And yes, the therapy was the work-related injury, but our position
would be based on Mackin and Associates vs. Harris. . . . [C]ausal relationship
is not established based on those facts.
THE COMMISSIONER: All right. And you’re relying on what case?
[Mr. Williams’s counsel]: Yes, Your Honor. If I could just give you the
case of Montgomery County vs. Smith. That’s 799 A.2d, page 406, and that’s
a 2002 case. What the Court held there, Your Honor, the employee in this case
was a prison guard and he was off duty. He was playing basketball on the
prison site.
The Court found that he was not in the course of his employment and
his injury did not arise out of his employment because he was not playing
basketball due to some incident related to his employment and due to some
obligation to the employer. That is a complete contrast to this case, Your
On March 23 , 2009, Mr. Williams rd was attending his final session of
work hardening to enable him to return to work for the employer in this case.
And as I indicated earlier, he was able to return to full duty employment with
his employer on March 6th, 2009.
The work hardening was based on the order of the employer in this
case. It was scheduled through the nurse case manager who was hired and
paid for by the employer in this case.
Moreover, Your Honor, Mr. Williams was paid wages by the employer
in this case, as Your Honor knows is self-insured. Mr. Williams would not
have been at work hardening but for his work injury of April 15th, 2008.
* * *
Clearly WMATA had required Mr. Williams to be in the parking
lot at the work hardening facility at the time that he was struck by the
vehicle on March 23rd, 2009. He wouldn’t have been there had WMATA
not required him to be there. And he needed to be there in order to get
back to work with WMATA, which he successfully was able to do on
April 6th, 2009. And that’s what we base our case on, Your Honor.
(Emphasis added.)
The order issued by the Commission did not reach the question of whether the second
injury could be considered, standing alone, to have occurred in the course of employment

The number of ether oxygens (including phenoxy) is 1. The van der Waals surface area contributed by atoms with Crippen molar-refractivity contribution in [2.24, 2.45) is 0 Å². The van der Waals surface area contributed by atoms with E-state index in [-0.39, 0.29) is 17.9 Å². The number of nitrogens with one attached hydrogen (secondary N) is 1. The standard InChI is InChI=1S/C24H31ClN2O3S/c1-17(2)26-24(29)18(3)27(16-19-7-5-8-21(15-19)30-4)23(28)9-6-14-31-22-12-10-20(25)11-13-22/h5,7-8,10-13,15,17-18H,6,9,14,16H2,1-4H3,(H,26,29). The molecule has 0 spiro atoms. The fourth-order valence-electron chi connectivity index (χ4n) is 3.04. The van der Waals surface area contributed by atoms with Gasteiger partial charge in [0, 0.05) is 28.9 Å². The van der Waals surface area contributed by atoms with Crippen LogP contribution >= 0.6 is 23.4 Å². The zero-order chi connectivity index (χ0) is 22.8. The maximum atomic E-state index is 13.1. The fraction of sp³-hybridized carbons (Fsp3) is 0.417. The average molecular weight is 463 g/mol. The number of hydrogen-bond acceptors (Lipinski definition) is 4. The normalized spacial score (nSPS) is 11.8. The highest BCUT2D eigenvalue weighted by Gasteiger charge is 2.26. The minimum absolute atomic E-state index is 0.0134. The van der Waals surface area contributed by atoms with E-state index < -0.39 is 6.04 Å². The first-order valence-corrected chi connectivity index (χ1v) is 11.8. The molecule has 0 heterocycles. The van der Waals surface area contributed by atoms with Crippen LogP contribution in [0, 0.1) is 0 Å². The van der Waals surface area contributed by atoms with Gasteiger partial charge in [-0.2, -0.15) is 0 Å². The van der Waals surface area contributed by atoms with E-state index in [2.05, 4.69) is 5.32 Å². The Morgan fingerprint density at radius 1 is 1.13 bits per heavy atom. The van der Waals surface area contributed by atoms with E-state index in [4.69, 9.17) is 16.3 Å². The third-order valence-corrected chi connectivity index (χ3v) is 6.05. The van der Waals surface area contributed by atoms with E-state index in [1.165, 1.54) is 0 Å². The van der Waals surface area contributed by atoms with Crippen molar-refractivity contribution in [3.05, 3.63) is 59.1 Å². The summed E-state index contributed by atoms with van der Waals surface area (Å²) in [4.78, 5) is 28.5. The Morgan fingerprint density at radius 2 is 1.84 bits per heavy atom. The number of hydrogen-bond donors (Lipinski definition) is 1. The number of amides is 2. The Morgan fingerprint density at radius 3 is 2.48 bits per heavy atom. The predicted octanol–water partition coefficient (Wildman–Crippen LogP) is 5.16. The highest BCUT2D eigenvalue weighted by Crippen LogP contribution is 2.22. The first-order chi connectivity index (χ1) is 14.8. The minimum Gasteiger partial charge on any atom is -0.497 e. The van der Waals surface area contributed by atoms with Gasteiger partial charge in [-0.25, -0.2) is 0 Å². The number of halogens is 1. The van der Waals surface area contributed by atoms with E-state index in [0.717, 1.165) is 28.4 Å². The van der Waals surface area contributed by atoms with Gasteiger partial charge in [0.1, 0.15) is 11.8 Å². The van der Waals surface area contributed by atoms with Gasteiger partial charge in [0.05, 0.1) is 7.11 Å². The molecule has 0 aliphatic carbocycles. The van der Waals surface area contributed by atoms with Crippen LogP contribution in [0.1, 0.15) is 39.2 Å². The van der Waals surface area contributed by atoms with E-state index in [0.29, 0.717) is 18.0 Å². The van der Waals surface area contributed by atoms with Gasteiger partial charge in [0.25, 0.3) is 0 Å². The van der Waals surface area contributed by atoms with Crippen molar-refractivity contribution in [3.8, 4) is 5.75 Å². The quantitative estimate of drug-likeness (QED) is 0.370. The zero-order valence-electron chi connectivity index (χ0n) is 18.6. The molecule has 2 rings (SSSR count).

because the Commission instead made a finding that “the disability of the claimant’s right
leg/knee is causally related to the aforesaid accidental injury.”
In Trojan Boat Co. v. Bolton, 11 Md. App. 665 (1971), this Court examined the
procedure to be followed when a decision of the Commission makes moot additional issues
that were presented to the Commission but not reached. When the Commission decides a
claim based on one issue that obviates the need to address remaining issues, the remaining
issues are moot. Id. at 672 (“The issue was obviously not implicitly decided by the
Commission because in the logical process of disposing of the claim by deciding it was not
accidental in the course of employment, the Commission did not reach the issue of
causation.”). We addressed the procedure for dealing with moot issues as follows:
2 Although Mr. Williams did not explicitly argue that the second injury should be
analyzed independently of the first injury, the basis of Mr. Williams’s argument for finding
that Mr. Williams was acting in the course of employment (i.e., that WMATA required Mr.
Williams to attend work hardening) would support such an assertion.
We note that, pursuant to LE § 9-709(b 3 )(2), the Commission may exercise its
discretion in determining whether a separate claim must be filed before deciding whether the
second injury, standing alone, occurred in the course of employment. In addition, we note
that, even if a separate claim is required to be filed, pursuant to LE § 9-708(b), the two-year
statute of limitations for the bar on claims does not begin to run until an employer files an
injury report.
Neither the Court of Appeals nor this Court has specifically decided the
proper procedure for determining issues originally and properly presented to
the Commission but rendered moot by the Commission’s decision to disallow
the claim on other grounds, which decision is later reversed by a court on
appeal. The practice, however, seems to have developed that in such cases,
the proper procedure is to remand the proceedings to the Commission
for original determination of the remaining issues which were thought to
be moot in the earlier Commission proceedings.
Id. at 668-69 (emphasis added).
Here, because the Commission decided that the second injury was causally related to
the first injury, it did not need to address whether, standing alone, the second injury could
be said to have occurred in the course of employment. Therefore, that issue of whether the
second injury occurred in the course of employment became moot.2 Accordingly, following
the “proper procedure” prescribed in Trojan Boat, id. at 669, we remand the case to the
circuit court with instructions to remand the case to the Commission for it to address the
issue of whether the second injury, standing alone, could be said to have occurred in the
course of employment.3